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Tigers' Ian Kinsler is already starting to decline

Kinsler had an excellent season in 2015, but the warning signs of age are already showing.

Rick Osentoski-USA TODAY Sports

Throughout the offseason, Detroit Tigers fans have been quick to point out the holes and problem areas on the roster. Left field was a point of contention for weeks, and only after general manager Al Avila acquired three new relievers to remodel the bullpen. Now, fans are concerned about the bottom of the lineup, and whether young players like Nick Castellanos and James McCann will pull their own weight.

But what about the top of the lineup? Specifically, I'm referring to Ian Kinsler, a 33-year-old second baseman who has warded off Father Time at a position that is historically very hard on 30-somethings. Kinsler hit .298/.342/.428 last year, his best offensive season since 2011 according to wRC+. He hit 11 home runs, stole 10 bases, and scored 94 times. According to fWAR, he was the fourth-most valuable second baseman in the game last season.

There are signs for concern, though. Tony Blengino of FanGraphs looked at the batted ball profiles of all second basemen from 2015, and found a few red flags in Kinsler's numbers.

There are clear warning signs, and the life raft of a very low K rate, within Ian Kinsler‘s profile. Kinsler no longer hits the ball hard with any degree of regularity, and his very high 2015 liner rate is way out of whack with career norms. Even with all of those liners, he had a below average (98) contact score. Many of those liners are going away, likely dragging his OPS+ below 100 in 2016 and beyond.

Kinsler posted a 25.4 percent line drive rate in 2015, the highest of his career and well above his career average of 20.6 percent. He reached base on 67.3 percent of those liners, slightly above MLB average. This helped him post a .296 batting average, his highest figure since 2008.

However, Blengino's criticisms appear accurate. Kinsler's batting average on balls in play was .323, also his highest since 2008. His exit velocity on line drives averaged 89.7 miles per hour in 2015, just above the MLB average of 89.2 miles per hour on all balls in play. His average exit velocity on all balls in play was 86.4 miles per hour, which ranked just behind Stephen Drew. Line drive rate is a statistic that does not typically carry over from year to year -- a few players excluded, of course -- and Kinsler will probably regress to career norms in 2016.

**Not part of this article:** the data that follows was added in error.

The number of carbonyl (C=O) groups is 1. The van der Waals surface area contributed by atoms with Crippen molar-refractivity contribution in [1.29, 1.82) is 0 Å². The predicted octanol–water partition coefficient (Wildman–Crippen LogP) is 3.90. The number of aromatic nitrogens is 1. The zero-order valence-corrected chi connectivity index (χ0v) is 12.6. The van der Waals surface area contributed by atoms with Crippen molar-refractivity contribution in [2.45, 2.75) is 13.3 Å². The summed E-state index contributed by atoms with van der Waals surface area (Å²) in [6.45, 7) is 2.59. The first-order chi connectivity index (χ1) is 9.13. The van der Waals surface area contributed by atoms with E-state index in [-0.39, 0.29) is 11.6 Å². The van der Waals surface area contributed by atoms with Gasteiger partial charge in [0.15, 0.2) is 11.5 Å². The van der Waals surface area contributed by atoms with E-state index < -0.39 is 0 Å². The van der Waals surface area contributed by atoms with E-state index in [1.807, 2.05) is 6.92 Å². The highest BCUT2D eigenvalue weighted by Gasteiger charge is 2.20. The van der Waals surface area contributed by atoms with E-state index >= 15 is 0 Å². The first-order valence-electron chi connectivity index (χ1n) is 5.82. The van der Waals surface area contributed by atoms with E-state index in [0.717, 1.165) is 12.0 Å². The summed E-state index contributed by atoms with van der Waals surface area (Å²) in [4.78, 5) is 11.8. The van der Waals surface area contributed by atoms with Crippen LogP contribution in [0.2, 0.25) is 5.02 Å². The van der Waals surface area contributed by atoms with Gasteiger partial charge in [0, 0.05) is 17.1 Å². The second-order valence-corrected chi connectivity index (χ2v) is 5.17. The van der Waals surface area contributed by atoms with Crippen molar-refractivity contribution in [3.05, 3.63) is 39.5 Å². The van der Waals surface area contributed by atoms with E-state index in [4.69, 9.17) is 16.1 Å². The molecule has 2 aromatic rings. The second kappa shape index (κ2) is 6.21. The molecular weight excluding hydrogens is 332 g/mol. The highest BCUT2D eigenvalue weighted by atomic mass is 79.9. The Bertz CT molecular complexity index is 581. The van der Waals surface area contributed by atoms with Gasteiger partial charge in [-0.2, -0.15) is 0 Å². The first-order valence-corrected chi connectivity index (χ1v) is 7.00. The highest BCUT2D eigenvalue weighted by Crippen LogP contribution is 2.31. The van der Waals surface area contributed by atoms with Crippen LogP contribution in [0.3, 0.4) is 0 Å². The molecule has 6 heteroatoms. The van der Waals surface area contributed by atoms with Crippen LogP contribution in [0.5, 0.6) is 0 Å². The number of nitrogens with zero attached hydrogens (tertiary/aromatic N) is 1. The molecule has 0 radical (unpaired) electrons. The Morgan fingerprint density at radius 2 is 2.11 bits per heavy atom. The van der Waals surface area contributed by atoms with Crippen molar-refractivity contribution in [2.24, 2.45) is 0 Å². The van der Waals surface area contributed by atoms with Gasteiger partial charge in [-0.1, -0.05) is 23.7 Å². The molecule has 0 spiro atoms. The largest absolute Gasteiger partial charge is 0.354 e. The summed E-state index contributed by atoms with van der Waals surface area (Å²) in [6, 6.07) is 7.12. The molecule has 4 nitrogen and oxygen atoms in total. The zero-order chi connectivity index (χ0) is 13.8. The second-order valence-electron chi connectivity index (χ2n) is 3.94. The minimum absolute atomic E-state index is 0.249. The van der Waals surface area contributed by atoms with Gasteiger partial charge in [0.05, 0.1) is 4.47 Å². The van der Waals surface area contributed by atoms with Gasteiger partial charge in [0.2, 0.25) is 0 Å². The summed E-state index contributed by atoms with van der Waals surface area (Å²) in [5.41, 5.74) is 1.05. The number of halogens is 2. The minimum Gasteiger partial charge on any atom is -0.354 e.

The drop in exit velocity might be even more damning. Kinsler has a bit of an uppercut in his swing, leading to a fly ball rate of 44.1 percent for his career. That is the fourth-highest rate among second basemen (min. 1,000 plate appearances) since Kinsler's major league debut in 2006. While his high pop-up rate results in plenty of easy outs throughout the season, he has hit for enough power to more than offset that deficiency.

2015 .296 .323 25.4% 5.0% 6.4%
Career .276 .287 20.6% 8.7% 8.6%

However, Kinsler only homered on five percent of fly balls in 2015, the lowest rate of his career. Conventional wisdom suggests that he would regress (in a positive direction) to league norms this season, but his below-average exit velocity indicates that his power may be declining. A steady decline in his ISO figures -- he has been at least 25 points below his career average in the past three seasons -- reinforces this hypothesis.

Unfortunately, Kinsler's decline in power and potential batting average regression is magnified by a declining walk rate. After walking in 9.6 percent of plate appearances in eight years with the Texas Rangers, Kinsler has walked in just 5.1 percent of plate appearances with the Tigers. He was slightly better in 2015 than 2014, but a decline in average could result in a 2014-like dip in his on-base percentage.

Luckily, these stats are not a guarantee that Kinsler will regress in 2016. While some drop-off is likely, he still sports a very low strikeout rate, and should be successful given the sheer volume of pitches he puts into play (not to mention the value his glove provides). This could also be a one-year blip, or the product of a change in approach we haven't picked up on yet. However, given his age and the numbers we have at our disposal, it seems more likely that we will see a slightly diluted version of Kinsler in 2016.